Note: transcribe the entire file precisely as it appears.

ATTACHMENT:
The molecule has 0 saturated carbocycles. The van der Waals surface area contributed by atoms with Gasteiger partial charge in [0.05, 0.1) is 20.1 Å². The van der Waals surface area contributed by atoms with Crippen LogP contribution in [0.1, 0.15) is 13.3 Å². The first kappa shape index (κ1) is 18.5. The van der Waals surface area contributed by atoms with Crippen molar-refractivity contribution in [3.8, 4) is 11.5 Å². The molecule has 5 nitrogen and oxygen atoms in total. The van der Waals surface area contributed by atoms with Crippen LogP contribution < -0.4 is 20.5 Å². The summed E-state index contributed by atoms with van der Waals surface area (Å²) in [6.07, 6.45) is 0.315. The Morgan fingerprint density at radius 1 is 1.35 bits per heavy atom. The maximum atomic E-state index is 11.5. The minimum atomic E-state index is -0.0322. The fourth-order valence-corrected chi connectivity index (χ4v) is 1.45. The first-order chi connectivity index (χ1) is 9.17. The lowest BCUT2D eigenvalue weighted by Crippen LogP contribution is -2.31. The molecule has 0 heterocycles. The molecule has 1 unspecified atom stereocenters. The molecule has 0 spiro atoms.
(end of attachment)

The molecule has 0 saturated carbocycles. The van der Waals surface area contributed by atoms with Gasteiger partial charge in [0.05, 0.1) is 20.1 Å². The van der Waals surface area contributed by atoms with Crippen LogP contribution in [0.1, 0.15) is 13.3 Å². The first kappa shape index (κ1) is 18.5. The van der Waals surface area contributed by atoms with Crippen molar-refractivity contribution in [3.8, 4) is 11.5 Å². The molecule has 5 nitrogen and oxygen atoms in total. The van der Waals surface area contributed by atoms with Crippen LogP contribution < -0.4 is 20.5 Å². The summed E-state index contributed by atoms with van der Waals surface area (Å²) in [6.07, 6.45) is 0.315. The Morgan fingerprint density at radius 1 is 1.35 bits per heavy atom. The maximum atomic E-state index is 11.5. The minimum atomic E-state index is -0.0322. The fourth-order valence-corrected chi connectivity index (χ4v) is 1.45. The first-order chi connectivity index (χ1) is 9.17. The lowest BCUT2D eigenvalue weighted by Crippen LogP contribution is -2.31. The molecule has 0 heterocycles. The molecule has 1 unspecified atom stereocenters. The molecule has 0 spiro atoms.